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At his best, Pedro had a dizzying arsenal of pitches that he could deliver from a variety of angles with devastating effectiveness. Just as amazing was his durability. Pedro is not a big man—in fact, many believe he falls short of his listed height and weight (5-11 and 180). That hasn't prevented him from being a power pitcher who piles up the innings.

While his fastball is no longer the weapon it used to be, Pedro can still get it into the 90s. But it doesn't always have that extra little jump that blows hitters away. Pedro now has to mix his pitches a bit more effectively. That is hardly a stretch for him, as he still has two fastballs, two curves, a slider and changeup, all of which he can throw for strikes. He can also vary speed, location and arm angle as well as his idol, Juan Marichal, once did.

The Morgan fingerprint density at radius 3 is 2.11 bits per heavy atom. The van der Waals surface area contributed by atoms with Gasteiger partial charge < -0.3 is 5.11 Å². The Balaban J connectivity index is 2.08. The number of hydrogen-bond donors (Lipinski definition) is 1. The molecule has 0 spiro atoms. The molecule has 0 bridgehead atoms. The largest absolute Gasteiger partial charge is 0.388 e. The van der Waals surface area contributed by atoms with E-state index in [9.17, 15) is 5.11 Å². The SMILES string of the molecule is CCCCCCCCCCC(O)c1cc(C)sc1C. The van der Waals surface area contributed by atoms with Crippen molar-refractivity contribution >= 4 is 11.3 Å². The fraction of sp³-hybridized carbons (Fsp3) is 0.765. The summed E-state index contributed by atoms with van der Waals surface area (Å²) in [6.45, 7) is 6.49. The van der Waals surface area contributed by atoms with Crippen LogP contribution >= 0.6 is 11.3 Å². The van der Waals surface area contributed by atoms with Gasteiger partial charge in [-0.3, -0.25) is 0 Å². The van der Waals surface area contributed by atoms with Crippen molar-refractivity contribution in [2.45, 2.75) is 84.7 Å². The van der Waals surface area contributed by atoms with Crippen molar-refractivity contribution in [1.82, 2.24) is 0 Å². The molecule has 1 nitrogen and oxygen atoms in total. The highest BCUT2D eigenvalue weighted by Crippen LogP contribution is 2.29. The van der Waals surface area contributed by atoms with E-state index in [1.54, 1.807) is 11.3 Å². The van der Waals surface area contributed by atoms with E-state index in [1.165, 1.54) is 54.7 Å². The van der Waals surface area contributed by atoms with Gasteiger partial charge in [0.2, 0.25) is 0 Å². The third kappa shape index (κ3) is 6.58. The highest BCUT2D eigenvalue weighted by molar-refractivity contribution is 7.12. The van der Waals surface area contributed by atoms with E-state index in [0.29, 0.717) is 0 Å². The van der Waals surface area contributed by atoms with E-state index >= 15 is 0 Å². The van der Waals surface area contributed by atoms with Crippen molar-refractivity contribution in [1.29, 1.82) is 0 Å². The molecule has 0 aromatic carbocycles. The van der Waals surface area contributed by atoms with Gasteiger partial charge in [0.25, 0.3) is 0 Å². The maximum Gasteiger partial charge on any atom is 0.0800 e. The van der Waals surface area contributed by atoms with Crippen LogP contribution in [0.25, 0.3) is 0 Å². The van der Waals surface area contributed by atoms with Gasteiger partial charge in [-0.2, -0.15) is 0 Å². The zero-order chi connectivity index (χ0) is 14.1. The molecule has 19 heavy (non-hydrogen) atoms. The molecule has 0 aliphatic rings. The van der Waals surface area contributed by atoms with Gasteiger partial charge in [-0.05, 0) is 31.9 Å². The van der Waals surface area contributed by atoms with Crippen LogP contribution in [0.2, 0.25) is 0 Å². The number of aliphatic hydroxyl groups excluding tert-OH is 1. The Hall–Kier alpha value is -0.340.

Pedro probably doesn't get enough credit for his fielding prowess and his ability to hold runners on base. His move to first is good enough to keep runners honest, and his slide step is among the best ever. Now that he's back in the NL, those skills are even more important to him. Pedro also does more hitting—and fans are reminded that he was once one of the league’s worst batters.

Obviously, attitude has always been a big part of Pedro's makeup. As he moves into the final stages of his career, no one should expect that to change. Hitters still know he'll lay them out if they dig in too hard, while his teammates, managers and club executives will continue to give him plenty of latitude when he wants or needs it.

 


Pedro Martinez, 2005 Donruss